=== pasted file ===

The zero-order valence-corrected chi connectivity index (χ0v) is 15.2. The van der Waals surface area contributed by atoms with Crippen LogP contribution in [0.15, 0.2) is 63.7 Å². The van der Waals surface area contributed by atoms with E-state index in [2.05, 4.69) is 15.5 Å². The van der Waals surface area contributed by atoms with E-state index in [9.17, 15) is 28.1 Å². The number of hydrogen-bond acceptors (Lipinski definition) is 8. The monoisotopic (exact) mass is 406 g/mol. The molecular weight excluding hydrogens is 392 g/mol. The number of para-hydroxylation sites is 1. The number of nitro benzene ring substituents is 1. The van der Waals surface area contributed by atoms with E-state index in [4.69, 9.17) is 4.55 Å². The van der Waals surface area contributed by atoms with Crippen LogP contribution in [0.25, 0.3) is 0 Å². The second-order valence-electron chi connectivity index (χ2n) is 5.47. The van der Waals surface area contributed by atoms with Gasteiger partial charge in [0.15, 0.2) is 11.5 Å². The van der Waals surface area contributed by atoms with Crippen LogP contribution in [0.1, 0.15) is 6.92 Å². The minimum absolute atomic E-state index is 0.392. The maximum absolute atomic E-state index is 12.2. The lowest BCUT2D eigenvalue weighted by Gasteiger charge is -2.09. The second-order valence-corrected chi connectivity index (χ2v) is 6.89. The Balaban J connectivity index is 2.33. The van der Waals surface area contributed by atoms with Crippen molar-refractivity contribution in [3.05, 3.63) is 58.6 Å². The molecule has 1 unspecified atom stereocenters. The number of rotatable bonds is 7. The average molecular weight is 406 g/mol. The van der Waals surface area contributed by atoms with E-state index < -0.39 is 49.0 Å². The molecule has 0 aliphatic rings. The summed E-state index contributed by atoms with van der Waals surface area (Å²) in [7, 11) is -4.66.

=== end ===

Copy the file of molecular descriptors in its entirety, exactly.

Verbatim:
The zero-order valence-corrected chi connectivity index (χ0v) is 15.2. The van der Waals surface area contributed by atoms with Crippen LogP contribution in [0.15, 0.2) is 63.7 Å². The van der Waals surface area contributed by atoms with E-state index in [2.05, 4.69) is 15.5 Å². The van der Waals surface area contributed by atoms with E-state index in [9.17, 15) is 28.1 Å². The number of hydrogen-bond acceptors (Lipinski definition) is 8. The monoisotopic (exact) mass is 406 g/mol. The molecular weight excluding hydrogens is 392 g/mol. The number of para-hydroxylation sites is 1. The number of nitro benzene ring substituents is 1. The van der Waals surface area contributed by atoms with E-state index in [4.69, 9.17) is 4.55 Å². The van der Waals surface area contributed by atoms with Crippen LogP contribution in [0.25, 0.3) is 0 Å². The second-order valence-electron chi connectivity index (χ2n) is 5.47. The van der Waals surface area contributed by atoms with Gasteiger partial charge in [0.15, 0.2) is 11.5 Å². The van der Waals surface area contributed by atoms with Crippen LogP contribution in [0.1, 0.15) is 6.92 Å². The minimum absolute atomic E-state index is 0.392. The maximum absolute atomic E-state index is 12.2. The lowest BCUT2D eigenvalue weighted by Gasteiger charge is -2.09. The second-order valence-corrected chi connectivity index (χ2v) is 6.89. The Balaban J connectivity index is 2.33. The van der Waals surface area contributed by atoms with Crippen molar-refractivity contribution in [3.05, 3.63) is 58.6 Å². The molecule has 1 unspecified atom stereocenters. The number of rotatable bonds is 7. The average molecular weight is 406 g/mol. The van der Waals surface area contributed by atoms with E-state index < -0.39 is 49.0 Å². The molecule has 0 aliphatic rings. The summed E-state index contributed by atoms with van der Waals surface area (Å²) in [7, 11) is -4.66.